By Louise Baterna
The primordial question, at the time when we felt she could expect or want a gift, was whether it should be Santa Claus or St. Nicholas. I was surprised at myself for not having created a domestic row. I followed suit like a young ewe raising a yearling in another pasture where rules and traditions are “kinda” different. Perhaps, there was no choice. There was no way to escape it, go around it, ignore that Dec. 6 is St. Nicholas Day, a day when children get jittery, toy and candy stores are mobbed, and every bakery would fill their shelves of the caramelized, spiced Speculoos biscuits in the shape of the patron saint of children and students.
Simone would never know that Santa Claus existed nor experience the tragic revelation that he didn’t. But the roots of gift-giving would be Christian-based, where good behavior (at least a few days before Dec. 6) is a paradigm of rewards. St. Nicolas, who is also the patron saint of pawnbrokers and repentant thieves, after all, inspired the creation of the western tradition of Santa Claus.
Simone was born into our religion and all the rituals that come with it. François and I are both Catholics and so there were no discussions on the practice of a common faith, though as Simone grew older, we will have discussions with her in her personal search for a “greater being.” I always wondered whether the school had something to do with it or it’s a western habit to constantly question and analyze. Or perhaps, we didn’t go to Church often enough, but Simone, during her teens, decided that she herself has to choose her religion and not feel compelled to follow ours. Of course, even if she was enrolled in a Catholic school, there were very few pure religion classes that might have helped her build a stronger foundation in the Catholic faith, but we are in a country where there is “freedom of religion,” a place where they teach morality instead of spirituality. Obviously, the way I look at her now, that education didn’t make her a person less than good, for love and respect of others are the foundations of these teachings.
Filipino or Belgian way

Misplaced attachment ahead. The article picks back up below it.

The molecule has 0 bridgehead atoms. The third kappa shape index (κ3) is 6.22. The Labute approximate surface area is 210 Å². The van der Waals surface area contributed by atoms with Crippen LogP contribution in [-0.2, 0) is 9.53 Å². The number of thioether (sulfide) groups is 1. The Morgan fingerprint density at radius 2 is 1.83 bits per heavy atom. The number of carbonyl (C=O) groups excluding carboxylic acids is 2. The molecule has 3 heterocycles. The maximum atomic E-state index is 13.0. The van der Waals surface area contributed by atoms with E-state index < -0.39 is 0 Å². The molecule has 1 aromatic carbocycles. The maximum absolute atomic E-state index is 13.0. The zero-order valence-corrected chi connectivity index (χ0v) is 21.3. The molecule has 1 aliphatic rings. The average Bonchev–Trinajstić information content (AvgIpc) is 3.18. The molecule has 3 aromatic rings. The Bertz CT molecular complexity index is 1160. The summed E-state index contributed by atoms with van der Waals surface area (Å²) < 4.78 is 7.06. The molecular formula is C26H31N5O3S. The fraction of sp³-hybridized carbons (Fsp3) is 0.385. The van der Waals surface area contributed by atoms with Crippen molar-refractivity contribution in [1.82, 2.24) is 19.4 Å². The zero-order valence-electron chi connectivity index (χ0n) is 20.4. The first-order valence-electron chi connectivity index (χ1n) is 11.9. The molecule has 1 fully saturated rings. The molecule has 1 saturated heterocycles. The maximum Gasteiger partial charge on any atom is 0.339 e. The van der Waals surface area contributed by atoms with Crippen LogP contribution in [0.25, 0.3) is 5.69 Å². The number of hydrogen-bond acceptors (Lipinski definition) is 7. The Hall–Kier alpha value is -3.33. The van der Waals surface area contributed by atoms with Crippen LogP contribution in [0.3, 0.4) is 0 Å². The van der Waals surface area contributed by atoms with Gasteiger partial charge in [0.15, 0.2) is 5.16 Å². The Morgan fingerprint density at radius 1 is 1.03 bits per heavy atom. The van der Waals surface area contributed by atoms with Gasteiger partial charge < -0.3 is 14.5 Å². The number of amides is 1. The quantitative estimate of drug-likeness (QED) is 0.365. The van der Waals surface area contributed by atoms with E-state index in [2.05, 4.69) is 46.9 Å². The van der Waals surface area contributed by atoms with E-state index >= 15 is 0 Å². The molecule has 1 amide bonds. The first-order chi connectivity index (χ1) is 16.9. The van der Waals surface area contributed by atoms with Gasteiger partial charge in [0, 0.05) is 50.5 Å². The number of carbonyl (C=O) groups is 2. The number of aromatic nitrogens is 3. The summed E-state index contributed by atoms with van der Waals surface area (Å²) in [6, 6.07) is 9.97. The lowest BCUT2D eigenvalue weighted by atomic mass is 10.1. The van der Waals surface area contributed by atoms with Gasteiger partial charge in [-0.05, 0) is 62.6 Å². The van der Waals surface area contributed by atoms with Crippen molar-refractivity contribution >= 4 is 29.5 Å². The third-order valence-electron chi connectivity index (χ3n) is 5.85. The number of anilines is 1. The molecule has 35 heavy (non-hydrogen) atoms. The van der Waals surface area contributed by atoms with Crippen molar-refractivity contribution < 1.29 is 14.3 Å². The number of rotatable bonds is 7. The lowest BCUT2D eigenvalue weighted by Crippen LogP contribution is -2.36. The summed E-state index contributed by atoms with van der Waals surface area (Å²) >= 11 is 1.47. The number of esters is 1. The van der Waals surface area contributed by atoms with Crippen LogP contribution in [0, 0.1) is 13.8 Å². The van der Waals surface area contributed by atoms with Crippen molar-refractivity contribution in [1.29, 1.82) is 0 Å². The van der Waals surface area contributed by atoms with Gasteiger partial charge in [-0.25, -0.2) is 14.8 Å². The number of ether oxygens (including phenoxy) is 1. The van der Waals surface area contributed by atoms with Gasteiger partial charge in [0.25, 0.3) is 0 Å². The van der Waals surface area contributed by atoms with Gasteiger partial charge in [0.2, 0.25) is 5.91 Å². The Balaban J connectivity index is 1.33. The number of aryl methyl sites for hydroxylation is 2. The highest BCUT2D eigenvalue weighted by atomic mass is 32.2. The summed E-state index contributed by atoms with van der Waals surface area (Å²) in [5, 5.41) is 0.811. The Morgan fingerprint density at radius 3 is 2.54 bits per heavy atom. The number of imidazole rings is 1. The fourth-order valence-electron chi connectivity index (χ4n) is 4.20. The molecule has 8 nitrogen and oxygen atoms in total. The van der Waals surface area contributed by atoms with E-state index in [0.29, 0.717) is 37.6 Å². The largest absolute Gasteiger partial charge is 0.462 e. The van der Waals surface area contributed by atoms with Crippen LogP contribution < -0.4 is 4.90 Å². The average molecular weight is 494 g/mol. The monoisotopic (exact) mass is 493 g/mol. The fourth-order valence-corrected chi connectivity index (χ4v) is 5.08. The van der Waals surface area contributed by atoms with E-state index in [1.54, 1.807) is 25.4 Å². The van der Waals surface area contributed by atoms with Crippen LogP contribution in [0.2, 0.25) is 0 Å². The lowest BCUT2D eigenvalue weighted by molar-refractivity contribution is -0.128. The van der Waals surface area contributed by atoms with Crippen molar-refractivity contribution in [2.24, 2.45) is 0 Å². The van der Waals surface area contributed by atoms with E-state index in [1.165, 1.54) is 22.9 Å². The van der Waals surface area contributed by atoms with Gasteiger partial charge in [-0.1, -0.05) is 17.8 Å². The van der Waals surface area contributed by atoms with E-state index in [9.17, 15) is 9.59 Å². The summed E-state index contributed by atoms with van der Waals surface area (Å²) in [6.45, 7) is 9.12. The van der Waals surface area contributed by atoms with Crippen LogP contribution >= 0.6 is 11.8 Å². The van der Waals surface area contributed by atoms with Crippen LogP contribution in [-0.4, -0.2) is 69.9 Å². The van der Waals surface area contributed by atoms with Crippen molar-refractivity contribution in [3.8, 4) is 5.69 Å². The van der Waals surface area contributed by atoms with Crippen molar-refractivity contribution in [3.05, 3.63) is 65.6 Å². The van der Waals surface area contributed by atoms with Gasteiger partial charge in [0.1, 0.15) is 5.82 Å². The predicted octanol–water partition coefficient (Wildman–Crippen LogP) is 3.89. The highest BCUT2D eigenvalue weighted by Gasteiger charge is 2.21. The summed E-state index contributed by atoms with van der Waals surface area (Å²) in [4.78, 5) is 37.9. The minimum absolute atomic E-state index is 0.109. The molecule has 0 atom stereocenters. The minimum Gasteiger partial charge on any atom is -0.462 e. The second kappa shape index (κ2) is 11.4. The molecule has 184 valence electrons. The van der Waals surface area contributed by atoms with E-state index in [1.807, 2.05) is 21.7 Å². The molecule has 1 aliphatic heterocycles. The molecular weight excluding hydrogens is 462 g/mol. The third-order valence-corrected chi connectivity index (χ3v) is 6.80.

These are the very same teachings we have at home. I have never at one moment, reflected whether I should raise her the Filipino or the Belgian way, which would have come naturally since we are a mixed-culture household. But there was no need to. After all, the fundamental values are the same: respect, hard work, generosity, compassion, family ties. I have veered from being an “Asian tiger mom,” however, detesting the idea of aiming for excellence for the sake of excellence. Instead, I have insisted that she pursue whatever makes her happy and that her achievements, big or small, whether it’s making delicious red velvet cupcakes or a 20-over-20 science report, will be a source of parental pride but will remain her own personal medals. Perhaps, it comes from our own backgrounds, a semi-bohemian attitude toward life and work, preferring artistic and non-monetary pursuits, choosing travel over the latest car model, and allowing the maximum of time for dreaming.
This has nothing to do with being Filipino or Belgian. But exaggerated food quantities, gift-giving, hospitality, good humor, and voice volumes, yes, it’s being Filipino. Simone loves rice as much as she adores French fries. Unlike her father, she has come to understand why her mother prepares for 20 people when there are only six guests; grumpily accepts and remains courteous when the house is filled with relatives, friends, and their dogs; and has adopted the concept and practiced with gusto the art of pasalubong.
Through the years, we made sure she traveled regularly to the Philippines to spend time with her cousins, get spoiled by her grandmother, visit, and discover places with more than just an eye of a tourist, know the country’s mechanics, try all the food, and understand the cultural sensitivities. Our trip last July was an emotional one, witnessing the screening of my father’s first full-length movie in Hiligaynon, which was restored in Paris and is now archived as one of the Philippine classics. She saw me as a child actress in the movie. She saw me as my father’s daughter. She saw me as a child, that brown child who has become her middle-aged mother.
The high decibels in any Filipino conversation are something, however, that Simone will never understand. I wonder, too, where that is coming from, but remains unconscious that a tête-à-tête with my Filipino girlfriends or a long-distance call to my mother becomes a public declamation. Perhaps, it’s the result of having grown up in a country where there is constant noise and one has to simply speak out loud to be heard.